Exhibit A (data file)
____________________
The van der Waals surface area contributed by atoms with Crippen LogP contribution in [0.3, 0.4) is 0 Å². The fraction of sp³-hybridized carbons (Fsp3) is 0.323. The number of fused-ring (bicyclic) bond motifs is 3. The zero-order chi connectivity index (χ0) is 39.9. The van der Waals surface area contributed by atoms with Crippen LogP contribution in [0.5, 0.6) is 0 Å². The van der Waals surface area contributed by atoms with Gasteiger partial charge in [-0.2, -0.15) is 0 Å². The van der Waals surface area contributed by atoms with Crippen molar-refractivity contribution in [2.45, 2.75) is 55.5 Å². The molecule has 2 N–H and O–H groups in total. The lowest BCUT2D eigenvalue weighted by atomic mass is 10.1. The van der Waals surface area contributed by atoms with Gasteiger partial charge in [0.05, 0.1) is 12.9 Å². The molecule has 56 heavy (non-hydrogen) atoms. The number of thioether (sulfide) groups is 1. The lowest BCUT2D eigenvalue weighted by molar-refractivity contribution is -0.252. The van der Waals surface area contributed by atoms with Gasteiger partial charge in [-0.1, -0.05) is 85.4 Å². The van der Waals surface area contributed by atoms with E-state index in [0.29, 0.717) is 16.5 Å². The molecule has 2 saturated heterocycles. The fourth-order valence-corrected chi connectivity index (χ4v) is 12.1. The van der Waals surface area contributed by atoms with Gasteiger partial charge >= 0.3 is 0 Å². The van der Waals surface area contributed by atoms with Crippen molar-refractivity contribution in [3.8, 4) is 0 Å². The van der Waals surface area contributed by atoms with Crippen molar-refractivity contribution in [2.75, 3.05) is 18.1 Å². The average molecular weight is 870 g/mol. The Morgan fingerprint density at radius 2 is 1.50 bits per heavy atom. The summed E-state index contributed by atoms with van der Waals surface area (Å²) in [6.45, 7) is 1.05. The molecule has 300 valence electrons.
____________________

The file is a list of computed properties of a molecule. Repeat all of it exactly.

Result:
The van der Waals surface area contributed by atoms with Crippen LogP contribution in [0.3, 0.4) is 0 Å². The fraction of sp³-hybridized carbons (Fsp3) is 0.323. The number of fused-ring (bicyclic) bond motifs is 3. The zero-order chi connectivity index (χ0) is 39.9. The van der Waals surface area contributed by atoms with Crippen LogP contribution in [0.5, 0.6) is 0 Å². The van der Waals surface area contributed by atoms with Gasteiger partial charge in [-0.2, -0.15) is 0 Å². The van der Waals surface area contributed by atoms with Crippen molar-refractivity contribution in [2.45, 2.75) is 55.5 Å². The molecule has 2 N–H and O–H groups in total. The lowest BCUT2D eigenvalue weighted by atomic mass is 10.1. The van der Waals surface area contributed by atoms with Gasteiger partial charge in [0.05, 0.1) is 12.9 Å². The molecule has 56 heavy (non-hydrogen) atoms. The number of thioether (sulfide) groups is 1. The lowest BCUT2D eigenvalue weighted by molar-refractivity contribution is -0.252. The van der Waals surface area contributed by atoms with Gasteiger partial charge in [-0.1, -0.05) is 85.4 Å². The van der Waals surface area contributed by atoms with E-state index in [0.29, 0.717) is 16.5 Å². The molecule has 2 saturated heterocycles. The fourth-order valence-corrected chi connectivity index (χ4v) is 12.1. The van der Waals surface area contributed by atoms with Gasteiger partial charge >= 0.3 is 0 Å². The van der Waals surface area contributed by atoms with Crippen molar-refractivity contribution in [3.8, 4) is 0 Å². The van der Waals surface area contributed by atoms with Crippen molar-refractivity contribution in [2.75, 3.05) is 18.1 Å². The average molecular weight is 870 g/mol. The Morgan fingerprint density at radius 2 is 1.50 bits per heavy atom. The summed E-state index contributed by atoms with van der Waals surface area (Å²) in [6.45, 7) is 1.05. The molecule has 300 valence electrons.